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A view on Blu-ray by Gary W. Tooze

Fear in the Night [Blu-ray]

 

(Jimmy Sangster, 1972)

 

 

NOTE: After comparing the Studio Canal UK and DE Blu-rays of Fear in the Night HERE. They are determined to be, essentially, the exact same discs. Same running time to the 1/1000th a second, same bitrate, same image, same audio (with the of a inclusion of a German DUB and optional German subtitles) and same extras - minus the second disc DVD but the 7-Blu-ray Hammer Film Edition has all the other films (The Horror of Frankenstein, Scars of Dracula, Blood from the Mummy's Tomb, Demons of the Mind, Straight on Till Morning, Fear in the Night, and Dr Jekyll & Sister Hyde).

 

 

 

Review by Gary Tooze

 

Production:

Theatrical: Hammer Studios

Video: Studio Canal (UK) / Studio Canal (DE)

 

Disc:

Region: 'B' (as verified by the Oppo Blu-ray player)

Runtime: 1:34:11.020 / 1:34:11.020

Disc Size: 28,135,253,744 bytes / 29,910,970,937 bytes

Feature Size: 24,753,147,456 bytes / 26,123,241,024 bytes

Video Bitrate: 31.96 Mbps / 31.93 Mbps

Chapters: 12 / 12

Case: Standard Blu-ray case

Release date: October 30th, 2017 / November 23rd, 2017

 

Video (both):

Aspect ratio: 1.66:1

Resolution: 1080p / 23.976 fps

Video codec: MPEG-4 AVC Video

 

Audio:

DTS-HD Master Audio English 1375 kbps 2.0 / 48 kHz / 1375 kbps / 24-bit (DTS Core: 2.0 / 48 kHz / 768 kbps / 24-bit)

 

DUB:

DTS-HD Master Audio German 1689 kbps 2.0 / 48 kHz / 1689 kbps / 24-bit (DTS Core: 2.0 / 48 kHz / 768 kbps / 24-bit)
DTS-HD Master Audio English 1375 kbps 2.0 / 48 kHz / 1375 kbps / 24-bit (DTS Core: 2.0 / 48 kHz / 768 kbps / 24-bit)

 

Subtitles:

English (SDH), none

English, German, none

 

Extras:

End of Term: Inside Fear in the Night (16:37)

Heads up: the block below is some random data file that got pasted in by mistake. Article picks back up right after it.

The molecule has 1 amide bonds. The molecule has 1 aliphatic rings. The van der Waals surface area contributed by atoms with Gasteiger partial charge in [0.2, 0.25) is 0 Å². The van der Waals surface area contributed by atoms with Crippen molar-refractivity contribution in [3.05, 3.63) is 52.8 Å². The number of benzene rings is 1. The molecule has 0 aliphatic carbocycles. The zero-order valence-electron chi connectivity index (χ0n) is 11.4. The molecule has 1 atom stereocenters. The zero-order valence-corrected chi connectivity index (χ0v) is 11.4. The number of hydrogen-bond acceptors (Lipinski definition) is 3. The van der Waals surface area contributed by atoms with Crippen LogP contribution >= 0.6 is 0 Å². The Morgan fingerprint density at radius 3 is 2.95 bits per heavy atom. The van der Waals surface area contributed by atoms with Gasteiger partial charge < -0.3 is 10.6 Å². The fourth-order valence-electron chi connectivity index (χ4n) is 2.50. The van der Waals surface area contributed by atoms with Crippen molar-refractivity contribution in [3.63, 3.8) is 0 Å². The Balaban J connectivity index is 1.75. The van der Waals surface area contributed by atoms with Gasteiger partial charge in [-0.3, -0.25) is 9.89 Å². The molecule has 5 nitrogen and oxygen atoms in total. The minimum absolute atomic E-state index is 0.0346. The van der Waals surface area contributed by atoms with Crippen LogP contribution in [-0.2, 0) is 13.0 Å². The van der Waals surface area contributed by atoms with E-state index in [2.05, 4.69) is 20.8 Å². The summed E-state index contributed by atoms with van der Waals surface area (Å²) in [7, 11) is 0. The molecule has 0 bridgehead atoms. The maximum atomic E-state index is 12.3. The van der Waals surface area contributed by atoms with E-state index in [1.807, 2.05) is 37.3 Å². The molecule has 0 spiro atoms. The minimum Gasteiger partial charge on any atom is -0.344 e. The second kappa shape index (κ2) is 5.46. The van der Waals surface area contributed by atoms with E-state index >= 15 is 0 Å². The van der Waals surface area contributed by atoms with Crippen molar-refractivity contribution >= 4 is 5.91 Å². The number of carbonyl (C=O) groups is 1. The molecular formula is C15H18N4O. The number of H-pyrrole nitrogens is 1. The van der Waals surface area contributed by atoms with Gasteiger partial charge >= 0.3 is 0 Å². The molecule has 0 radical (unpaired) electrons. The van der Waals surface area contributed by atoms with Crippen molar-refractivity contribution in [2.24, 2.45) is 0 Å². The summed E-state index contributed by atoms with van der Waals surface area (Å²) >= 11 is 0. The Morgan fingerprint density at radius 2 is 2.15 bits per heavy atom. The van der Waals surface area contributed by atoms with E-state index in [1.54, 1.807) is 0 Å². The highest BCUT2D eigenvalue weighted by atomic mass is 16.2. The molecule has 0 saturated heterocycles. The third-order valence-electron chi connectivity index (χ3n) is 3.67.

Original Trailer (3:00)
DVD

 

End of Term: Inside Fear in the Night (16:37)

Original Trailer (3:00)

 

Bitrates:

1) Studio Canal (UK)  Region 'B'  - Blu-ray TOP

2) Studio Canal (DE)  Region 'B'  - Blu-ray - BOTTOM

 

 

Description: Peggy (Judy Geeson) is recovering from a nervous breakdown when she is attacked by an unseen assailant. As she struggles to break free, her attacker’s artificial arm comes loose and Peggy blacks out in sheer terror. Peggy and her new husband Robert (Ralph Bates) spend their honeymoon at the country school where Robert is a teacher. The school is eerily deserted, except for the headmaster Michael (Peter Cushing) and his wife Molly (Joan Collins). Returning to her cottage, Peggy is once more attacked by a man with one arm. Robert goes to London on behalf of the headmaster but leaves his shotgun behind to reassure Peggy. Michael visits Peggy at the cottage late at night, and she notices for the first time that he has only one arm. Terrified, she reaches for the gun… Fear in the Night was the last, and one of the best, of the suspense thrillers that Hammer produced alongside the better-known Gothic horrors. The film was also the Hammer swansong of director and co-writer Jimmy Sangster, who had joined the company in 1949 and helped create its groundbreaking style.

 

 

The Film:

Peggy (Judy Geeson) is recovering from a nervous breakdown when she is attacked by an unseen assailant. As she struggles to break free, her attacker’s artificial arm comes loose and Ally Sheldon called them the women men don't see: women like Peggy (Judy Geeson), quiet, demure, respectably dressed, getting on with their lives in the background, working as assistants to men whose wives find them too bland to be threatening. Peggy has still lower social status than most such women, having recently spent time in a psychiatric hospital after suffering a nervous breakdown. But now, most unexpectedly, things are looking up. She has enjoyed a whirlwind courtship with charming young teacher Robert (Ralph Bates), resulting in marriage and the promise of a new life out in the country. Her smile, like everything else about her, is slight and modest, but there's real joy behind it.

No relation to the 1947 Maxwell Shane film of the same name, this thriller nevertheless has themes in common with it, notably in terms of uncertainty around what is real and what is imaginary. With a woman in the leading role instead of a man, this uncertainty is still more sinister.

Excerpt from EyeForFilm located HERE